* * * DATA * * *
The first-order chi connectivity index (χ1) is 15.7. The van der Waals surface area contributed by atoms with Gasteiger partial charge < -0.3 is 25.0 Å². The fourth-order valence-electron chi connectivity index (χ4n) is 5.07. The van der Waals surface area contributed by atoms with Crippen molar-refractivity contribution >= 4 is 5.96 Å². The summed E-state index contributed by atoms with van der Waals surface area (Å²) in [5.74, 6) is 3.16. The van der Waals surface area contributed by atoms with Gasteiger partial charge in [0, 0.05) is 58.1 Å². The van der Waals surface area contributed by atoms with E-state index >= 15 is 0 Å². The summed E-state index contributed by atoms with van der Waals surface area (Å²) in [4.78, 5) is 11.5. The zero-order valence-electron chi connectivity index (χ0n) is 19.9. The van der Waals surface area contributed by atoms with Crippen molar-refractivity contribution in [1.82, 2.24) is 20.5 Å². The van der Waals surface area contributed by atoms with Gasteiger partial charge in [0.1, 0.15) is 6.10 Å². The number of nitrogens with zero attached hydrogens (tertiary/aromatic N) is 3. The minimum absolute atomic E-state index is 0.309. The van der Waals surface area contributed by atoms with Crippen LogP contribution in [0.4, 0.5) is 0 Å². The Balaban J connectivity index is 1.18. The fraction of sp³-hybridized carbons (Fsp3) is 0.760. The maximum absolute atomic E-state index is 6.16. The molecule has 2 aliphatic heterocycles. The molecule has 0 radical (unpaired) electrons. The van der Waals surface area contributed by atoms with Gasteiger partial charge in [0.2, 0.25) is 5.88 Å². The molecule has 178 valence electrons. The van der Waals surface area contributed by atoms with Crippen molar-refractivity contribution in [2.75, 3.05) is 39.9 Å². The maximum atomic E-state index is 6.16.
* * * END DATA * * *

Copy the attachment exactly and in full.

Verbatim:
The first-order chi connectivity index (χ1) is 15.7. The van der Waals surface area contributed by atoms with Gasteiger partial charge < -0.3 is 25.0 Å². The fourth-order valence-electron chi connectivity index (χ4n) is 5.07. The van der Waals surface area contributed by atoms with Crippen molar-refractivity contribution >= 4 is 5.96 Å². The summed E-state index contributed by atoms with van der Waals surface area (Å²) in [5.74, 6) is 3.16. The van der Waals surface area contributed by atoms with Gasteiger partial charge in [0, 0.05) is 58.1 Å². The van der Waals surface area contributed by atoms with E-state index >= 15 is 0 Å². The summed E-state index contributed by atoms with van der Waals surface area (Å²) in [4.78, 5) is 11.5. The zero-order valence-electron chi connectivity index (χ0n) is 19.9. The van der Waals surface area contributed by atoms with Crippen molar-refractivity contribution in [1.82, 2.24) is 20.5 Å². The van der Waals surface area contributed by atoms with Gasteiger partial charge in [0.1, 0.15) is 6.10 Å². The number of nitrogens with zero attached hydrogens (tertiary/aromatic N) is 3. The minimum absolute atomic E-state index is 0.309. The van der Waals surface area contributed by atoms with Crippen LogP contribution in [0.4, 0.5) is 0 Å². The Balaban J connectivity index is 1.18. The fraction of sp³-hybridized carbons (Fsp3) is 0.760. The maximum absolute atomic E-state index is 6.16. The molecule has 2 aliphatic heterocycles. The molecule has 0 radical (unpaired) electrons. The van der Waals surface area contributed by atoms with Gasteiger partial charge in [0.2, 0.25) is 5.88 Å². The molecule has 178 valence electrons. The van der Waals surface area contributed by atoms with Crippen molar-refractivity contribution in [2.75, 3.05) is 39.9 Å². The maximum atomic E-state index is 6.16.